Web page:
An unintended consequence of our current birth culture is that many births do not end up relying on either the baby’s or the mother’s oxytocin input. Ideally in birth, the baby and mother share a connected hormonal dance of readiness and response. The baby triggers the birth, initiating its own birth timing: the mother responds, and their birth dance, choreographed by oxytocin begins.
In Australia, if we add together the births that use synthetic oxytocin to artificially kick-start them (induction, 28%) or get the hurry-up with synthetic oxytocin (augmentation, 19%) and the babies delivered by ‘elective’ caesarean with no labour, therefore no oxytocin at all (20%), then we have 67% of babies definitely not calling the shots on the timing of their births, or receiving the full flush of love bonding oxytocin.
Added to this is the 13% of emergency caesarean births and the huge number of vaginal births in which the final oxytocin surge or ‘love bombing’ in third stage is overridden by an injection of synthetic oxytocin. These intervention rates mean we have a majority of births occurring with neither baby nor mother fully following their own instinctive rhythms or being exposed to the full blast of our evolutionarily programmed love and bonding hormones.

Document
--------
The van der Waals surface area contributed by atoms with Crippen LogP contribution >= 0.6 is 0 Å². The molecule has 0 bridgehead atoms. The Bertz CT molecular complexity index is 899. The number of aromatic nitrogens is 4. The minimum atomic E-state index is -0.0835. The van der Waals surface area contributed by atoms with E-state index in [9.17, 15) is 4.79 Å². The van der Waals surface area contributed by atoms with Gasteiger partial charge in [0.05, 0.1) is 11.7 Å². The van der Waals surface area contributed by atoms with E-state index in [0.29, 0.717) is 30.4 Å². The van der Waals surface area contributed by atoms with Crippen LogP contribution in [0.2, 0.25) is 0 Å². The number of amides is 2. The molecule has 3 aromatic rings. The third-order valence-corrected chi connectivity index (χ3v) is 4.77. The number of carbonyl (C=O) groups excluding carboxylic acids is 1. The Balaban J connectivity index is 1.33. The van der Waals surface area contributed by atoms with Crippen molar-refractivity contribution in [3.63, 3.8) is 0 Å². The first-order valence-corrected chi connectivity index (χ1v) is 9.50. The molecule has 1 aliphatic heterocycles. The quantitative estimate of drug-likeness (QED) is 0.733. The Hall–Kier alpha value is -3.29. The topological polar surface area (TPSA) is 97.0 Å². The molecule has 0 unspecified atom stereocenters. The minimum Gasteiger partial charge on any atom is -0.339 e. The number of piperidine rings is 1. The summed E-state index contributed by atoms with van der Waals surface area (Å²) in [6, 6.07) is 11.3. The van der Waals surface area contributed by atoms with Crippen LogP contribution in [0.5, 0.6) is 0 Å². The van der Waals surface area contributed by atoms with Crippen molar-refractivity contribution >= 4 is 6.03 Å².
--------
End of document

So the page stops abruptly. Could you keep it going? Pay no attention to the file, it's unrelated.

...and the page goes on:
Does this mean anything? Does this mean anything for the baby, that from the start of its life it is not in rhythm with itself? Does it mean anything that the mother and baby are not sharing the hormonal cocktail of normal physiological birth? Does it mean anything that at a societal level so many births occur without any love hormones, let alone the full ‘love bomb’ hormonal cocktail?